by WorldTribune Staff, April 8, 2021
A man who was charged with assaulting a Capitol police officer during the Jan. 6 breach of the U.S. Capitol reported being beaten to a “bloody pulp” by guards at the Washington, D.C. jail where he is being held.
Others arrested following the events of Jan. 6 at the Capitol say they are being kept in solitary confinement, limited to their cells for 23 hours a day despite not being convicted of a crime, The Daily Wire reported on April 7.
Ryan Samsel, who is charged with “assaulting a police officer at the Capitol on Jan. 6,” has alleged in a complaint to the court that “two guards at the D.C. jail beat him last month, breaking his nose, dislocating his jaw and leaving him suffering seizures,” The Washington Post reported.
“This is unjustified, and the way that these guys are being treated is completely unreasonable, it’s wholly unconstitutional,” Steven Metcalf, Samsel’s attorney, said. “It doesn’t matter what these guys are being charged with. All of these guys are still pretrial detention; they have not been convicted of any crimes. And this is what they’ve been forced to endure.”
The D.C. Department of Corrections confirmed in a statement to the Post that the incident was being investigated by the Department of Justice.
As related to him by Samsel, Metcalf said the incident took place the afternoon of March 20 when Samsel complained that the guards had taken hours to get him toilet paper. “An argument ensued. That evening, according to Metcalf, Samsel was moved to another cell. Around midnight, the lawyer said, two guards came to that cell, restrained Samsel’s arms behind his back with zip-tie handcuffs, and ‘beat him to a bloody pulp,’ ” the report said.
Samsel reportedly did not regain consciousness until the next day and has suffered seizures ever since.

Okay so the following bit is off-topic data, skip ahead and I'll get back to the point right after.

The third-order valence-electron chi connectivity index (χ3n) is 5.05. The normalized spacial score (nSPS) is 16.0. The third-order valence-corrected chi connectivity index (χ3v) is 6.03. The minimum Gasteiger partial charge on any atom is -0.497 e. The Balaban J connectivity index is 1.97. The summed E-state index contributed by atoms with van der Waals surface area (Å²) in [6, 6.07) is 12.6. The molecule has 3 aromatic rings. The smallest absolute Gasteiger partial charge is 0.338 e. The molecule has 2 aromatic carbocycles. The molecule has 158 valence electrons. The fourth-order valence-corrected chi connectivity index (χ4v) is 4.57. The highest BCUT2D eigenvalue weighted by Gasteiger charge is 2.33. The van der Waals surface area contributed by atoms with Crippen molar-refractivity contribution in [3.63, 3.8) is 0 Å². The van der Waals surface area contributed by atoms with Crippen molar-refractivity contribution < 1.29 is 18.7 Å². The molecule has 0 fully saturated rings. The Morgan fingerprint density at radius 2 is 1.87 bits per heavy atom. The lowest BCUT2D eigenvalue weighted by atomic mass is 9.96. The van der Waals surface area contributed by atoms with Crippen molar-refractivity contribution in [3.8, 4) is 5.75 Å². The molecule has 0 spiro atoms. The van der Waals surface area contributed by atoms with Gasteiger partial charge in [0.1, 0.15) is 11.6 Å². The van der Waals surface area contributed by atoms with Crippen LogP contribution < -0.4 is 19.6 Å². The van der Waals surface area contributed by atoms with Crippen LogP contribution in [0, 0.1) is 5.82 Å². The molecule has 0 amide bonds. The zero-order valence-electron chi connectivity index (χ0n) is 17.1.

Related: Rotten to the core: Tucker Carlson exposes DOJ’s Jan. 6 abuses in withering opening statement, April 7, 2021
Samsel, 37, was arrested Jan. 30 and faces charges for unlawfully entering the U.S. Capitol building, assaulting an officer and obstructing or impeding law enforcement.
The Intelligencer reported that Metcalf said he planned to file a civil lawsuit over the alleged attack, doubting any official investigation would be conducted in good faith.
“I do not anticipate that any of these agencies that are investigating this are going to do the right thing. Instead, we are going to have to enforce and ultimately pursue Ryan’s rights in a court of law,” Metcalf said, according to the Intelligencer report.
Metcalf said he has been told by other inmates at the prison that Samsel was “paraded” around the jail after he was beaten to create a chilling effect.
“It’s been basically made very clear: you mouth off, you do what we don’t want, you talk about this investigation and you’ll get the same thing that Ryan got, follow?” Metcalf said.
Samsel is reportedly not the only defendant awaiting trial for alleged actions during the events of Jan. 6 that has complained about mistreatment.
“For weeks, Capitol riot defendants being held in Washington have complained that they are locked in their cells with virtually no human contact for 23 hours a day,” Politico reported.
Additionally, at least one defendant has complained about being subject to “violence, threats, and verbal harassment” while in custody.
“Myself and others involved in the Jan. 6 incident are scared for their lives, not from each other but from correctional officers,” one defendant, Ronald Sandlin, who is accused of smoking marijuana on Capitol grounds and of “tussling with multiple U.S. Capitol Police officers guarding the Senate chamber and trying to rip the helmet off of one of them,” told a judge during his bail hearing. “I don’t understand how this is remotely acceptable.” Sandlin called his treatment at the hands of D.C. prison guards, “mental torture.”